Aka Thu 10-Jul-14 08:39:21

Great cakes too [cupcakes]

Aka Thu 10-Jul-14 08:39:42


rosesarered Thu 10-Jul-14 08:54:32

sorry AKA I ate the first cupcake [that's why there was no pic of it.]
I try not to use anything on slugs, but some years there do seem to be loads of them so DH uses beer traps [they die happy and blotto.]Your question about why grandparents [and parents actually] don't take their little ones to NT places is that so many people seem to think children only enjoy places like Alton Towers.Having 3 children in the past, and things being expensive, we had lots of walks, picnics, and a bit of culture thrown in [often free] museums and working life farms etc. The NT places we took them to they always enjoyed as well, so much outside space.Why do people think children don't like learning as fun? A simple picnic in the grounds of somewhere nice with space to play and run is great for children.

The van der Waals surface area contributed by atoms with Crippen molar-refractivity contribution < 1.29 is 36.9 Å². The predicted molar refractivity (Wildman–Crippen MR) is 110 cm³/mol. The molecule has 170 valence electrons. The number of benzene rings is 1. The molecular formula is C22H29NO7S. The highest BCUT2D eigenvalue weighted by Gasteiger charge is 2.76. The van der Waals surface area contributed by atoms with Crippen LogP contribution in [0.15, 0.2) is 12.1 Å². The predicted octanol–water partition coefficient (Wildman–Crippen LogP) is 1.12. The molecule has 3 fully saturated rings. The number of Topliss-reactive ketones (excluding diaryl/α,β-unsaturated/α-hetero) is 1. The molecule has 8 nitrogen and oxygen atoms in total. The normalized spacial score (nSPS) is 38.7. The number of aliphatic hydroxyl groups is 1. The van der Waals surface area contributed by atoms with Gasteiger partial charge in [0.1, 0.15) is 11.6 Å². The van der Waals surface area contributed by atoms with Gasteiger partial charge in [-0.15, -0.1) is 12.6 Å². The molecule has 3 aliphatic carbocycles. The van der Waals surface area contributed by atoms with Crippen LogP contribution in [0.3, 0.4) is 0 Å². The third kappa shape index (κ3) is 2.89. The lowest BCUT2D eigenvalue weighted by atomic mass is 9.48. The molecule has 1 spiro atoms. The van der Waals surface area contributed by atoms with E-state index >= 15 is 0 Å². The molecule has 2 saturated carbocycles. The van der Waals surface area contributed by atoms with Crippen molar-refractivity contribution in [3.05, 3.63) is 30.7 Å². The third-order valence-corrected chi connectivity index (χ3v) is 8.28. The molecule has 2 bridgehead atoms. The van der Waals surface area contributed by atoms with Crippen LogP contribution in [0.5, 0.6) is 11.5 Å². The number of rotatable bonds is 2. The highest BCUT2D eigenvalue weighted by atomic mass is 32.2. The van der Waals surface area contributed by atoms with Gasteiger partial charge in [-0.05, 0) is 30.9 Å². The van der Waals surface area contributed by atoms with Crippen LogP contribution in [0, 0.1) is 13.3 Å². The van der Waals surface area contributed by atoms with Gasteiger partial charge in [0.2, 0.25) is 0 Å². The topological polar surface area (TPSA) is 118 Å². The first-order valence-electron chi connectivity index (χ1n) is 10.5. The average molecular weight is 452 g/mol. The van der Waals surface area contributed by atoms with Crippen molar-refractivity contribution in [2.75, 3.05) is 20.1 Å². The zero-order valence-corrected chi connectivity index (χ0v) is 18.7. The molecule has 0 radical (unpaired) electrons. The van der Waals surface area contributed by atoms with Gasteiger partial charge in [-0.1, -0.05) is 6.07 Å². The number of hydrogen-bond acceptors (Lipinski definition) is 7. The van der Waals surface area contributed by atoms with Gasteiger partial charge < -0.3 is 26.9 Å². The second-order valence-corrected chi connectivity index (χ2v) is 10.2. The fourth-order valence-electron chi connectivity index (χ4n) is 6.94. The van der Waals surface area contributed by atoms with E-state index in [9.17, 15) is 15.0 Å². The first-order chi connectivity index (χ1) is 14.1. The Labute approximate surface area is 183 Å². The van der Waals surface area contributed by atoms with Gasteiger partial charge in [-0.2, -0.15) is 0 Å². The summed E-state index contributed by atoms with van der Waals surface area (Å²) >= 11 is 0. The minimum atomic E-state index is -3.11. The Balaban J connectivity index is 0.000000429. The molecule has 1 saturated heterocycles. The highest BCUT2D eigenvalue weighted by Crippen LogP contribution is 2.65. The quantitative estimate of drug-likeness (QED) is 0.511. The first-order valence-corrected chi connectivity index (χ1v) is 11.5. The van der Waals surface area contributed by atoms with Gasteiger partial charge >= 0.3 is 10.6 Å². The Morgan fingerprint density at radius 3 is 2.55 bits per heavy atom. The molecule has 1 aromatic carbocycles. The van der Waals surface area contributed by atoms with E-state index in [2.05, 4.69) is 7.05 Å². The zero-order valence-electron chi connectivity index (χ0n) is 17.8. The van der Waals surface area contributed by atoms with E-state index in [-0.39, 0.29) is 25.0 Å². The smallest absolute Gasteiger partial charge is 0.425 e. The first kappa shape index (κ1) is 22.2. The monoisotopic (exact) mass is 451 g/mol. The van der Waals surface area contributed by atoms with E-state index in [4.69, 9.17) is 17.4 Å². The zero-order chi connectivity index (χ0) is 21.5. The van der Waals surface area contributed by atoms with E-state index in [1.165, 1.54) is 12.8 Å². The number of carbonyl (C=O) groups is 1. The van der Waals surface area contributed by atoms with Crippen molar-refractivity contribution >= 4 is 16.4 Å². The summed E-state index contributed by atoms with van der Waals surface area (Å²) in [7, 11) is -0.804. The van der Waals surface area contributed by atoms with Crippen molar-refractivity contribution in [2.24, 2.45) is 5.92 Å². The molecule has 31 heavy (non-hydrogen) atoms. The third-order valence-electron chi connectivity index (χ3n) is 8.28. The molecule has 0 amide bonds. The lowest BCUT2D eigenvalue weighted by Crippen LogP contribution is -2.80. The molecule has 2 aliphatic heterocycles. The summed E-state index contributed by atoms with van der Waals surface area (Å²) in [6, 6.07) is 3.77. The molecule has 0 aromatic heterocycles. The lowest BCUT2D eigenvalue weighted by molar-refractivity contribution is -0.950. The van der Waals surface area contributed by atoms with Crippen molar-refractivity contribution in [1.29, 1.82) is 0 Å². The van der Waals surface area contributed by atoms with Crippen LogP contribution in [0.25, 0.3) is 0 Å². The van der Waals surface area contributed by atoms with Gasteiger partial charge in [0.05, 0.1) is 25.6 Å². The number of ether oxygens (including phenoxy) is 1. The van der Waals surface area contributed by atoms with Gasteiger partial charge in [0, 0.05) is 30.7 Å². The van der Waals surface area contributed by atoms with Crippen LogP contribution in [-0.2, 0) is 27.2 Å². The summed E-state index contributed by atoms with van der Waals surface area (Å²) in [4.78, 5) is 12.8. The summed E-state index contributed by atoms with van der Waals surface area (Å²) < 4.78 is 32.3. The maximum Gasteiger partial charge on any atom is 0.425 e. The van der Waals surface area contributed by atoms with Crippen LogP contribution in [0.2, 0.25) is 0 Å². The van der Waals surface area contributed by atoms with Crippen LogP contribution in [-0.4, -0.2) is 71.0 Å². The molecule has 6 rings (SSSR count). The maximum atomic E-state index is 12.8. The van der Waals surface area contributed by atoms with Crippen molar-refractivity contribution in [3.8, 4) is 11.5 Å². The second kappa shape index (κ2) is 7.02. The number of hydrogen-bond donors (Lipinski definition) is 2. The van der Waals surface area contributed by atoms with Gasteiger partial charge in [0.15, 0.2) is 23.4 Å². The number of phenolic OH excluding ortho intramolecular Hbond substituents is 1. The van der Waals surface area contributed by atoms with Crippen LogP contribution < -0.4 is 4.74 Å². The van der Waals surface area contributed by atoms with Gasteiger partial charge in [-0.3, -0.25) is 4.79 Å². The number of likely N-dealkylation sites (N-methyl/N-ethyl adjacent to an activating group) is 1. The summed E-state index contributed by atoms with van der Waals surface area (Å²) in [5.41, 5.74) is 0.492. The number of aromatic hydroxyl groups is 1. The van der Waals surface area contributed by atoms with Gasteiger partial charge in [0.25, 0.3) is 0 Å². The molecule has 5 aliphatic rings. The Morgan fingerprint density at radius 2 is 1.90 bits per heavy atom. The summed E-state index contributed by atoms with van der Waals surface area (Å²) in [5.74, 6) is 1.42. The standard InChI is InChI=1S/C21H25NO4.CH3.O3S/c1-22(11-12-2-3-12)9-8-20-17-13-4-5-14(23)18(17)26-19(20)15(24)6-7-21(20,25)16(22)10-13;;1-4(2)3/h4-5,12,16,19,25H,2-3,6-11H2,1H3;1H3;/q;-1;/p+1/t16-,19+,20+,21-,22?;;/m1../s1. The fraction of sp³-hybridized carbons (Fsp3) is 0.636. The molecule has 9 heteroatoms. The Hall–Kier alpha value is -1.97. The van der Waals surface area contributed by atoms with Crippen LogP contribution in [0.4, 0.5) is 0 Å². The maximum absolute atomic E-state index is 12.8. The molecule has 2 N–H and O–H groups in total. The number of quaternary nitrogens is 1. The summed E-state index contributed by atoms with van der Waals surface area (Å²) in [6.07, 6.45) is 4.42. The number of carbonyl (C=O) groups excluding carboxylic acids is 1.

Marmight Thu 10-Jul-14 09:00:36

I'm using the blue ones - needs must. I only had my planters on the front doorstep for 12 hours, woke up and found the little b*****s had stripped the lot angry

vegasmags Thu 10-Jul-14 11:20:21

I also use beer traps, and I find that ale rather than beer or lager gives the best results. Why don't slugs and snails eat weed seedlings but always go for the plants you have lovingly nurtured?

annodomini Thu 10-Jul-14 12:06:35

I've always wondered that, vegas, but I suppose it's because they are distasteful to slugs and snails that they are weeds. Perhaps if slugs loved dandelions we would cultivate them as decorative plants. hmm

thatbags Thu 10-Jul-14 20:33:54

We use RoundUp on Japanese Knotweed. It's the only way to keep the bloody things under control. You can't dig them up or compost them.